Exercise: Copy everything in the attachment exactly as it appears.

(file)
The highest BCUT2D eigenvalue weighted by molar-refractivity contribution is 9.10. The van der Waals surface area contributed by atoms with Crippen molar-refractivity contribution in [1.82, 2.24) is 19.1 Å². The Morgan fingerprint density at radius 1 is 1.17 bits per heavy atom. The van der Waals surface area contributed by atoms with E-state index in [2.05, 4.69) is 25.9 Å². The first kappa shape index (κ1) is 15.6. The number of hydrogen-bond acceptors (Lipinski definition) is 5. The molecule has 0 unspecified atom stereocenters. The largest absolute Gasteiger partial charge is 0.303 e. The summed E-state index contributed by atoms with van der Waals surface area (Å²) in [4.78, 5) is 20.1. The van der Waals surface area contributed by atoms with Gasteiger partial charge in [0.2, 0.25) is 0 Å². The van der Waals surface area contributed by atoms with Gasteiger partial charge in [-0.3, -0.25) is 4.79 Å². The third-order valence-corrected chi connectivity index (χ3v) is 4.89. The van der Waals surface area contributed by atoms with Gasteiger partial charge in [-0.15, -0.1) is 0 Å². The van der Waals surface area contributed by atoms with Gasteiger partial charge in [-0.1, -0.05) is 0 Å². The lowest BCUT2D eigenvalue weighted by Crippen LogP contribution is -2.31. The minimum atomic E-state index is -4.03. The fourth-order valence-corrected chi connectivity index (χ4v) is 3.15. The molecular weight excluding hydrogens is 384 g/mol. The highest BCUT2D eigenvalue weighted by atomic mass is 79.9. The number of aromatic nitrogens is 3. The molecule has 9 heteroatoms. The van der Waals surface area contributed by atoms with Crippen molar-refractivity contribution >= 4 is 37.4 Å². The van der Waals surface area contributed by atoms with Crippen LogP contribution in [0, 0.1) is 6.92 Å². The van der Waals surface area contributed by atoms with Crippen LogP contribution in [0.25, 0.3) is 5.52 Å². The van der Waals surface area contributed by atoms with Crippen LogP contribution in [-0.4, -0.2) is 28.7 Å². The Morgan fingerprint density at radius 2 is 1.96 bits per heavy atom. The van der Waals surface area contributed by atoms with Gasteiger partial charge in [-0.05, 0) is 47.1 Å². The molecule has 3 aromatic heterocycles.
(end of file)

The highest BCUT2D eigenvalue weighted by molar-refractivity contribution is 9.10. The van der Waals surface area contributed by atoms with Crippen molar-refractivity contribution in [1.82, 2.24) is 19.1 Å². The Morgan fingerprint density at radius 1 is 1.17 bits per heavy atom. The van der Waals surface area contributed by atoms with E-state index in [2.05, 4.69) is 25.9 Å². The first kappa shape index (κ1) is 15.6. The number of hydrogen-bond acceptors (Lipinski definition) is 5. The molecule has 0 unspecified atom stereocenters. The largest absolute Gasteiger partial charge is 0.303 e. The summed E-state index contributed by atoms with van der Waals surface area (Å²) in [4.78, 5) is 20.1. The van der Waals surface area contributed by atoms with Gasteiger partial charge in [0.2, 0.25) is 0 Å². The van der Waals surface area contributed by atoms with Gasteiger partial charge in [-0.3, -0.25) is 4.79 Å². The third-order valence-corrected chi connectivity index (χ3v) is 4.89. The van der Waals surface area contributed by atoms with Gasteiger partial charge in [-0.15, -0.1) is 0 Å². The van der Waals surface area contributed by atoms with Gasteiger partial charge in [-0.1, -0.05) is 0 Å². The lowest BCUT2D eigenvalue weighted by Crippen LogP contribution is -2.31. The minimum atomic E-state index is -4.03. The fourth-order valence-corrected chi connectivity index (χ4v) is 3.15. The molecular weight excluding hydrogens is 384 g/mol. The highest BCUT2D eigenvalue weighted by atomic mass is 79.9. The number of aromatic nitrogens is 3. The molecule has 9 heteroatoms. The van der Waals surface area contributed by atoms with Crippen molar-refractivity contribution >= 4 is 37.4 Å². The van der Waals surface area contributed by atoms with Crippen LogP contribution in [0, 0.1) is 6.92 Å². The van der Waals surface area contributed by atoms with Crippen LogP contribution in [0.25, 0.3) is 5.52 Å². The van der Waals surface area contributed by atoms with Crippen LogP contribution in [-0.4, -0.2) is 28.7 Å². The Morgan fingerprint density at radius 2 is 1.96 bits per heavy atom. The van der Waals surface area contributed by atoms with Gasteiger partial charge in [-0.05, 0) is 47.1 Å². The molecule has 3 aromatic heterocycles.